Wednesday, February 24, 2010

Faster! Higher! Stronger!

Thanks to all of you who entered to win a copy of William Wallace's new book, Michelangelo: the Artist, the Man, and His Times.  I always love a good giveaway, and I love having fun prizes, too.

Congratulations to Carolyn!

She's the winner of this giveaway.  She has a really nice collection of printable bookmarks on her blog, Corner of the Library -- handy for all you book worms!  You'll find her on Twitter, too: cmcarpenter28.

 I'd love to send you each a prize, but this will just have to do...
Image courtesy of the Walters Art Museum

This gold medal was found in Egypt -- part of a cache of similar medallions one of which was inscribed "Olympic Games of the year 274."  Now in the Walters Art Museum in Baltimore, this medal may have been a prize from the Olympic Games held during Emperor Caracalla's reign (198-217 AD).  That's Caracalla depicted on the medallion with his shield.

The Romans were as Olympics-crazy as we are today, and they adopted the Greek custom with a fervor.  Nike made an appearance even at those ancient games -- just not in swoosh form.  Look at Caracalla's shield.  That's Nike, the goddess of victory, on the shield depicted in the bobsled of the day, a chariot.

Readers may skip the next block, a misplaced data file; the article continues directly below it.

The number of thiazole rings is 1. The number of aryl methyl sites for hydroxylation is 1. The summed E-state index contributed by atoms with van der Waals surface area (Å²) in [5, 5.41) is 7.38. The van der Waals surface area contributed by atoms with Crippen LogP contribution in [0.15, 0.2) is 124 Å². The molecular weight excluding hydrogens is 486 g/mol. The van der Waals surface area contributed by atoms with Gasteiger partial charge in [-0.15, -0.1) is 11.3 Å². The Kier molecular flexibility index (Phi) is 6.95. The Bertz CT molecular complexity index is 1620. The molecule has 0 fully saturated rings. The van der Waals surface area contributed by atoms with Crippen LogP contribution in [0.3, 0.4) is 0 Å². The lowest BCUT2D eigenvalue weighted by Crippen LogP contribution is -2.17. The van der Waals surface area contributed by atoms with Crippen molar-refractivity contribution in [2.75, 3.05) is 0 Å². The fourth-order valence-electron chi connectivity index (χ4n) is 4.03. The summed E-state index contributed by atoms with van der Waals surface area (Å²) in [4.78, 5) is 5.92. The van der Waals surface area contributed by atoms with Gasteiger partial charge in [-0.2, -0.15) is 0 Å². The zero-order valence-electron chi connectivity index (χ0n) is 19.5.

Reverse of the medal. Image courtesy of the Walters Art Museum.

Faster! Higher! Stronger!

Do you Tweet?  
So does the Walters Art Museum! Follow @walters_museum and lots of other great museums on my Museum Twitter List.

2 comments:

Lisa Bergren at The World is Calling said...

Fascinating! Had no idea the tradition of gold medals might have dated back that far. Thanks for the info.

jessiev said...

very cool - love that medal - and its history!

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